A friend of mine was excited to inform me that he was planning to put an addition onto his house. I was happy for him until he told me that Shoddy-R-Us was the contractor.
“Wasn’t that the same contractor who built your house,” I queried?
“Yes,” he responded, “Why is there a frown on your face?”
I replied, “Your house was 20% over budget, it was six months late for completion, the roof leaked, the foundation was not level, not one of the rooms was squared properly, the windows were drafty, the floors squeaked and the plumbing leaked.”
“Well, they said they would do a better job this time,” he affirmed.
I am not sure on what he based his optimism, but to me it was not founded on the facts because the reputation for “Shoddy-R-Us” had not improved.
This is where the fictional story ends and the facts begin. Right now, the Democrat controlled Senate and Assembly are racing to pass the California Secure Choice Retirement Savings Trust Act (SB 1234). In a nutshell, the Democrats want to create a state-run private pension plan. The Democrats are trying to create a pension program for private citizens in which the state will guarantee the results.
This new private pension plan will “assist” all employees who do not currently have a pension plan. However, California has failed to be a good steward of its public employee pension plans. Consider the abysmal track record for “managing” the public pension funds. It is no secret that the public pension funds are broke. And the 500 billion dollars in unfunded liabilities do not even include the billions of unfunded non-pension retirement benefits available to public workers.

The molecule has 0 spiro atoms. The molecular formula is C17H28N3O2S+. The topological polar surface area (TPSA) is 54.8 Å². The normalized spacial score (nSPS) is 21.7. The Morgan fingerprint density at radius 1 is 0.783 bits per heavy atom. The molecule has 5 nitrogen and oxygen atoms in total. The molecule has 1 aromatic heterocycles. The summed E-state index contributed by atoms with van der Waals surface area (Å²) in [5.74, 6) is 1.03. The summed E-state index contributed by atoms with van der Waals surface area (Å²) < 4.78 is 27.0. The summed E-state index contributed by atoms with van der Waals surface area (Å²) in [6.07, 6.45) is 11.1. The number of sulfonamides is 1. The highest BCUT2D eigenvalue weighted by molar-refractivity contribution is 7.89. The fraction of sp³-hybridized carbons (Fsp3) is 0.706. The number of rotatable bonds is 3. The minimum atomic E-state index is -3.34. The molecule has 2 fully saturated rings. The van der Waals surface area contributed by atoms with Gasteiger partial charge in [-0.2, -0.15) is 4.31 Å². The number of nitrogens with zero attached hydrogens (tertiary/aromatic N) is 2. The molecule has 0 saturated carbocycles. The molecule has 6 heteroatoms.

There is no need to create another state bureaucracy to help manage private retirements. There are many plans already available including IRA, 401K, SEP, and Keogh plans. The marketplace is already doing a great job for those who want to set aside money for retirement. We each need to take the personal responsibility to plan for our own future. We already have Social Security and we see how politicized that has become. Do the citizens of California really want their pensions to become subject to political campaign promises every two years?
Although the state retirement plan is touted as voluntary for employees, it is not voluntary for California employers. If even one employee in a business wants the California private pension plan, the employer must follow a state mandated plan for all employees who request it. This means extra paperwork and more regulations that this employer must follow. This will just be an additional cost to businesses in a climate that already sees thousands of businesses fleeing this state.
It may come as a surprise to those in state government, but smaller businesses do not have unlimited resources to pay for taxes and other state mandates. For most businesses, making payroll is the largest expense. Small businesses often do not offer a pension because they cannot afford the costs associated with pensions. This is why this bill affects small businesses more than large businesses which already offer some type of pension program for their employees.
This bill simply makes it even harder for existing small businesses to operate. It also discourages other small businesses from coming to California and creating the new jobs we desperately need. We do not need yet another state agency created by the Democrats to “help” us run our private lives.